SOS Children’s Villages supports individual children, young people and families so that they can thrive (photo: SOS Children’s Villages Chile).

Santiago is the capital of, and the largest city in, Chile. It is the centre of Chile's most densely populated region, the Santiago Metropolitan Region. The current population of Santiago is more than 6.8 million, which is 35% of the entire country's population. While Santiago has modernized greatly in the past couple of decades and has seen vast socio-economic growth, poverty and income inequality both remain significantly high.

Since 1967, SOS Children’s Villages has been supporting children, young people and families and advocating for their rights in Santiago-Madreselvas.

Of children do not go to primary school

Children should stay in school longer

Around 23% of young children who should be in school, do not actually go to school. Many of these children who are not enrolled in school come from poverty-stricken households and neighbourhoods. Children between the ages of 5 and 17 are often forced to drop out of school to contribute to the family earnings. Several surveys have revealed a close relationship between educational levels and wage inequality. Without a basic education, employment opportunities remain scarce.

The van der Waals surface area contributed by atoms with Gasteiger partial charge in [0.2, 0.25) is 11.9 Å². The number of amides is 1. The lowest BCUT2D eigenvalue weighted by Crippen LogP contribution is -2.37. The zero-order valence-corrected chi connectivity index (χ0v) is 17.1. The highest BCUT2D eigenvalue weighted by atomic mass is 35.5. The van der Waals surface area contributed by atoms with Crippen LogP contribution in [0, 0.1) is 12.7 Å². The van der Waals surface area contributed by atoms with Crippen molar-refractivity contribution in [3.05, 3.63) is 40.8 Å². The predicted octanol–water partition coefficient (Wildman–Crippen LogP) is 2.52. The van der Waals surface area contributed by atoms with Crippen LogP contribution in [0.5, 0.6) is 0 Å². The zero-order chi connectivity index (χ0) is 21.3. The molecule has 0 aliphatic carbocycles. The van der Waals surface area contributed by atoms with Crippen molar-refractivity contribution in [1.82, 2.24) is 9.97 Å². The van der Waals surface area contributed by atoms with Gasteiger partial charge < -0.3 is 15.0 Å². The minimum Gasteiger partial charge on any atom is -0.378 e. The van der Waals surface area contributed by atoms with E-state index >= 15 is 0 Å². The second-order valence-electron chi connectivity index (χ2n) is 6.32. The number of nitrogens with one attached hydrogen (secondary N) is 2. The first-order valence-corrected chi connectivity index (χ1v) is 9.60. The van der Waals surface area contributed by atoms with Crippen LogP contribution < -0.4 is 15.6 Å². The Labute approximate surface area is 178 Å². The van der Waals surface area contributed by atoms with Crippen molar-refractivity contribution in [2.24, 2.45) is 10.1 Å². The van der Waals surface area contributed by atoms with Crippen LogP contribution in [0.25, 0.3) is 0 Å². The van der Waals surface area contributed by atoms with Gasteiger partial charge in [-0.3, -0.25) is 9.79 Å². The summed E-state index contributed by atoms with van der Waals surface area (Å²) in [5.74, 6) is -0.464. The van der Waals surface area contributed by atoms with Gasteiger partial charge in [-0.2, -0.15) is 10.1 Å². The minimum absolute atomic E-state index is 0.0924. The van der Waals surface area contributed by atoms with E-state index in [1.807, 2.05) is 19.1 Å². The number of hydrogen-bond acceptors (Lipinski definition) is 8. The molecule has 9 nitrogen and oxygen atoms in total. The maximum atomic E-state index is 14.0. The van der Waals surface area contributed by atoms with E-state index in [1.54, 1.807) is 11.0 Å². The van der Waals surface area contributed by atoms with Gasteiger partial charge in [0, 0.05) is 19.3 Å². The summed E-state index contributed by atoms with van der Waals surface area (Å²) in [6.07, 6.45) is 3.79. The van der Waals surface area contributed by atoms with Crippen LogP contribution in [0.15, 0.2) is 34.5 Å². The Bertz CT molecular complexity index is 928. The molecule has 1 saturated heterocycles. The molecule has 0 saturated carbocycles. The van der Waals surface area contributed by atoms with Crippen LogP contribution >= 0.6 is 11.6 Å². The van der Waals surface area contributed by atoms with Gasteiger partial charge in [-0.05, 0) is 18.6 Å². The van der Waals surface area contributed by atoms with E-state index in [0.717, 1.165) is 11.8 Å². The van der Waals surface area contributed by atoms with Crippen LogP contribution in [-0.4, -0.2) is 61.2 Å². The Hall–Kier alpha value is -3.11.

Of the population lives in poverty in Santiago

Families living in poverty

While 9% of the population in Santiago lives in poverty, throughout Chile there is an unequal distribution of wealth. Poverty eradication measures have been mostly successful around the region. However, policies to address income inequality have been overlooked. A recent study showed that the income of the richest in Chile was 13.6 times greater than those of the poorest. Some Chilean workers in the metropolitan areas earn $550 a month or less. Inflation and increasing costs of a partially privatized education system has made access to basic needs challenging.

Your support makes a difference for children in Santiago-Madreselvas

SOS Children’s Villages works with local partners and communities to offer a wide range of support that is adapted to the local context. We always work in the best interest of the children, young people and families.
Children and young people
Grow up in our care
Daily life involves hair brushing and learning – all at the same time! (photo: SOS Children’s Village Chile).

How your support helps in Santiago-Madreselvas

Caring for children who cannot live with their families
Some children cannot stay with their families, even with additional support. When this happens, they can find a new home in SOS Children’s Villages. In Chile, children are cared for according to their age and gender. In SOS Children’s Village Santiago-Madreselvas, there are some homes where boys and girls can live together in the village up to the age of 18, and there are also some homes in the community where only boys, aged 12-18, live. The boys and young men living in different neighbourhoods in the city are well supported and attend school or further training. Wherever possible, we work closely with the children’s family of origin. If children can return to live with their families, we help them adapt to this change.